akira and the slow decline of lego

posted 2019年 8月29日

isn’t the title of this post just so… ambiguous and misleading? that is to say, titling something akira and the slow decline of lego definitely gives the implication that i’ll be talking about some sort of causation (or at the very least correlation) between what appear to be apparently unrelated topics.

spoiler alert: even if i was writing about some correlation between lego and akira, i have little doubt that it would be any more than hindsight bias and imagined significance coupled with taking events that had a global effect and using those to link the two together. people do this sort of thing all the smegging time and sometimes it can sound pretty convincing.

but no; i’m just going to briefly touch on those two things separately from each other but in the same blog entry.


i don’t think i’ve mentioned akira yet, and i only have this year to say what i currently want to say about it.

no, not this. everybody knows this already
no, not this. everybody knows this already

the thing about akira is:

first of all, doesn’t this look lovely and peaceful? a few seconds later a big boom decimates tokyo
first of all, doesn’t this look lovely and peaceful? a few seconds later a big boom decimates tokyo
31 years after the (beginning of, end of, or really short) third world war
31 years after the (beginning of, end of, or really short) third world war

that’s the image i wanted. akira is a masterpiece and a hugely influential and significant film (especially in the world of anime), and it takes place this year! so if you haven’t seen akira yet, this year is a great year to finally watch it! and if you have seen it before, just rewatch it, ok? no big deal. in fact, make an event out of it. turn off any unnecessary lights, crank up the volume, and fill your belly with whatever gets you pumped (popcorn or pizza for food is pretty standard, and to drink i’d say either beer or coke because they sound like pretty standard choices as well).

also the guy shown in this final screenshot says a weird mix of things i agree and disagree with, and it’s hard to know how much of his ideology i actually agree with, but this line is gold:

lego, why did you do it?

i am and always have been a pretty huge lego fan. however, lego used to be better. and by this i mean the sets lego made were more fun to put together (and gave you better pieces to work with later), the series/themes used to be more creative, and everything used to be more universal/uniform. there used to be raised base plates that came with the big sets that were just fun af to build on. minifigs didn’t all have unique faces and body parts. and don’t get me started on when they began making film-based legos with that pseudo-skin colour.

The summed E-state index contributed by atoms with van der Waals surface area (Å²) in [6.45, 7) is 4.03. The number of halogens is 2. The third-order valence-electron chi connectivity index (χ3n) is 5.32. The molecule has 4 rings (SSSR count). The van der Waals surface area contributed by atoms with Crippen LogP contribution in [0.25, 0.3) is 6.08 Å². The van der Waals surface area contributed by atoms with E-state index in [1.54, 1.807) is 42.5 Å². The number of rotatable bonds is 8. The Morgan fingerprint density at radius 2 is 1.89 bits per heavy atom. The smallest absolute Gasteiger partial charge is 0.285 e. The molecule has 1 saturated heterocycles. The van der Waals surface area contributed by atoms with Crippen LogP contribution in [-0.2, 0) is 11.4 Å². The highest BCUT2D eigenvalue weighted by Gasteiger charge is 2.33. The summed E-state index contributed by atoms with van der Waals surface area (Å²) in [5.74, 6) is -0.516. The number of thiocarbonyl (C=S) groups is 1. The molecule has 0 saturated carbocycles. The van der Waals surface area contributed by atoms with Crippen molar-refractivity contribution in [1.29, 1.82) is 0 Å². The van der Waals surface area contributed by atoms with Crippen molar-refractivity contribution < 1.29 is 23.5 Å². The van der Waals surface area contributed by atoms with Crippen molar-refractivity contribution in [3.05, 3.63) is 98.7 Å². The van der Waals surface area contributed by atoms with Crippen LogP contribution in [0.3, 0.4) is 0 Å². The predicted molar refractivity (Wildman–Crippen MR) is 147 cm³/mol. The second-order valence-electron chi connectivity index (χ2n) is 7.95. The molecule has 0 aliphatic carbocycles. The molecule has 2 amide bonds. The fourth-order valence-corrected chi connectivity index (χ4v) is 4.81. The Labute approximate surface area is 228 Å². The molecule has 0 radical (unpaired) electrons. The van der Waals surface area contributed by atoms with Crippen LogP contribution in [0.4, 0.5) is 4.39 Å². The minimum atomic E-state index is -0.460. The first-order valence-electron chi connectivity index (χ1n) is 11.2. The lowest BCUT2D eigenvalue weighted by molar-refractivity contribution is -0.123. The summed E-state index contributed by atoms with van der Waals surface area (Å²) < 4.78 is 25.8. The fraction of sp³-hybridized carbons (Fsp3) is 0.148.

this is an example of one of those base plates you can’t find anymore:

pop quiz!

how many current and recent lego themes can you name?

were most of them based on films? were they? i mean, you have collector sets, generic bricks sold in tubs severely lacking in brick shapes if you want to build something other than maybe multi-coloured enclosures or whatever, city of course (unless it’s called something else now), the friends (?) sets (you know, the ones marketed to girls with the scary looking minifigs), ninjago, probably a medieval themed one, and about 10 or so different series that exist solely as cross-marketing tools between mainly film/tv franchises [star wars, disney princesses, marvel this, dc that, harry potter, you get the idea] and legos.

what i see as the beginning of lego’s downfall from its glory days can be clearly identified, and was very memorable. it was the disaster known as jack stone. i remember seeing jack stone legos on the shelf for the first time and wondering how an idea so off-putting made it into production. and apologies to anyone who was fond of jack stone or “flesh-coloured” minifigs (which i’m getting to).

jack stone legos started in 2001.

also in 2001:

lego alpha team is introduced. i remember thinking how cool it was that the alpha team lego minifigs were all unique (by which i mean that alpha team legos seemed to be an actual team of the same unique minifigs, which was cool and new). i did not expect them to make it the normal thing to do for all lego sets, and that the days of generic and easily swappable minifig designs would actually end. at least i can say i much prefer the alpha team approach over the jack stone approach to making minifigs worse.

how is this appealing in any way?
how is this appealing in any way?

and speaking of making minifigs worse, the “skin-coloured minifigures” began just a couple years later, in 2003. 2004 is when a lot of the colour-swapping happened, making life as a lego collector just that much harder (although compared to the minifig changes, colour-swapping bricks and tiles is nothing).

did you know?

lego’s ceo up until 2004 had always been a member of the family. looking at wikipedia’s lego timeline, it shows that someone by the name of jorgen vig knurdstrom became the first non-family ceo of lego in 2004. what year does it say knurdstrom started at the company? 2001. apparently stepped down in 2017 iirc. i’ve only been looking at references for parts of the time i’ve spent writing this, and i’m basically just monologuing (as advertised) in a random rant so forgive me if any of my facts are off. in any case i couldn’t decide whether to make a joke by implying that lego not going in the direction i would have wanted was some sort of conspiracy and knurdstrom’s fault or say that i feel bad for the guy having to be in charge while the company went downhill ^^’ so take your pick.

also sorry i lied about these being “brief”. i wrote that thinking it would be.

until next time,

stay tasty o/